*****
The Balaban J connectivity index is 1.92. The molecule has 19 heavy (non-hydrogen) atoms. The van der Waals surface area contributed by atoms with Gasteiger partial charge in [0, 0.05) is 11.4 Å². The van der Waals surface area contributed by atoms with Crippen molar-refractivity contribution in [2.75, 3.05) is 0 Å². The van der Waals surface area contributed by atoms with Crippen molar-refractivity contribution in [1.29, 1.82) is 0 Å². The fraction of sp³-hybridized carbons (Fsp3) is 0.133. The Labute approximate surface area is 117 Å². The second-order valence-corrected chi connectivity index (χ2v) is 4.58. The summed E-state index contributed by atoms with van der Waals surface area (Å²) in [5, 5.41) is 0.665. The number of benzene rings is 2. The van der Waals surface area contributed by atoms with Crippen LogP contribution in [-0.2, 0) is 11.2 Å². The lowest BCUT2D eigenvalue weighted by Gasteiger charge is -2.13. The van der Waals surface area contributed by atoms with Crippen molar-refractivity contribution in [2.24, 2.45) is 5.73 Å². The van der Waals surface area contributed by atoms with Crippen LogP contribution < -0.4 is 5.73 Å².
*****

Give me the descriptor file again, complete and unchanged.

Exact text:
The Balaban J connectivity index is 1.92. The molecule has 19 heavy (non-hydrogen) atoms. The van der Waals surface area contributed by atoms with Gasteiger partial charge in [0, 0.05) is 11.4 Å². The van der Waals surface area contributed by atoms with Crippen molar-refractivity contribution in [2.75, 3.05) is 0 Å². The van der Waals surface area contributed by atoms with Crippen molar-refractivity contribution in [1.29, 1.82) is 0 Å². The fraction of sp³-hybridized carbons (Fsp3) is 0.133. The Labute approximate surface area is 117 Å². The second-order valence-corrected chi connectivity index (χ2v) is 4.58. The summed E-state index contributed by atoms with van der Waals surface area (Å²) in [5, 5.41) is 0.665. The number of benzene rings is 2. The van der Waals surface area contributed by atoms with Crippen LogP contribution in [-0.2, 0) is 11.2 Å². The lowest BCUT2D eigenvalue weighted by Gasteiger charge is -2.13. The van der Waals surface area contributed by atoms with Crippen molar-refractivity contribution in [2.24, 2.45) is 5.73 Å². The van der Waals surface area contributed by atoms with Crippen LogP contribution < -0.4 is 5.73 Å².